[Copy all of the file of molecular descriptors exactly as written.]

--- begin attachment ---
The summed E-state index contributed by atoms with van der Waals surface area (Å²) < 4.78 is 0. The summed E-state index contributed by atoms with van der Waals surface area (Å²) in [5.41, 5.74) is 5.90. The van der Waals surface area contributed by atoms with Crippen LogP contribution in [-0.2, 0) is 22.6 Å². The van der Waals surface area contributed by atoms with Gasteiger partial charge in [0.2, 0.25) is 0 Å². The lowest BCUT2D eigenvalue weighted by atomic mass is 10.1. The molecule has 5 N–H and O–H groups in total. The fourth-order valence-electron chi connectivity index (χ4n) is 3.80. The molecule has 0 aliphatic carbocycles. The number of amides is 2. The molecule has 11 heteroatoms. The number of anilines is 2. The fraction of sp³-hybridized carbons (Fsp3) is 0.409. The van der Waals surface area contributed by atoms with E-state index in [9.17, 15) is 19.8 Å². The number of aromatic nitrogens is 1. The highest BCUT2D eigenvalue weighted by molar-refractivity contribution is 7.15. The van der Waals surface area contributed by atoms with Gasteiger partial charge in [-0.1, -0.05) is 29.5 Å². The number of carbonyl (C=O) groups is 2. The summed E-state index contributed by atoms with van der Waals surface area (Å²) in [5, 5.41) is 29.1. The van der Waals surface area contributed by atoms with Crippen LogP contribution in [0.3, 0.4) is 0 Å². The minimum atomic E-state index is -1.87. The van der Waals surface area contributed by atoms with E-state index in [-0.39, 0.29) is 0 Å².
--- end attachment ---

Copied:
The summed E-state index contributed by atoms with van der Waals surface area (Å²) < 4.78 is 0. The summed E-state index contributed by atoms with van der Waals surface area (Å²) in [5.41, 5.74) is 5.90. The van der Waals surface area contributed by atoms with Crippen LogP contribution in [-0.2, 0) is 22.6 Å². The van der Waals surface area contributed by atoms with Gasteiger partial charge in [0.2, 0.25) is 0 Å². The lowest BCUT2D eigenvalue weighted by atomic mass is 10.1. The molecule has 5 N–H and O–H groups in total. The fourth-order valence-electron chi connectivity index (χ4n) is 3.80. The molecule has 0 aliphatic carbocycles. The number of amides is 2. The molecule has 11 heteroatoms. The number of anilines is 2. The fraction of sp³-hybridized carbons (Fsp3) is 0.409. The van der Waals surface area contributed by atoms with E-state index in [9.17, 15) is 19.8 Å². The number of aromatic nitrogens is 1. The highest BCUT2D eigenvalue weighted by molar-refractivity contribution is 7.15. The van der Waals surface area contributed by atoms with Gasteiger partial charge in [-0.1, -0.05) is 29.5 Å². The number of carbonyl (C=O) groups is 2. The summed E-state index contributed by atoms with van der Waals surface area (Å²) in [5, 5.41) is 29.1. The van der Waals surface area contributed by atoms with Crippen LogP contribution in [0.3, 0.4) is 0 Å². The minimum atomic E-state index is -1.87. The van der Waals surface area contributed by atoms with E-state index in [-0.39, 0.29) is 0 Å².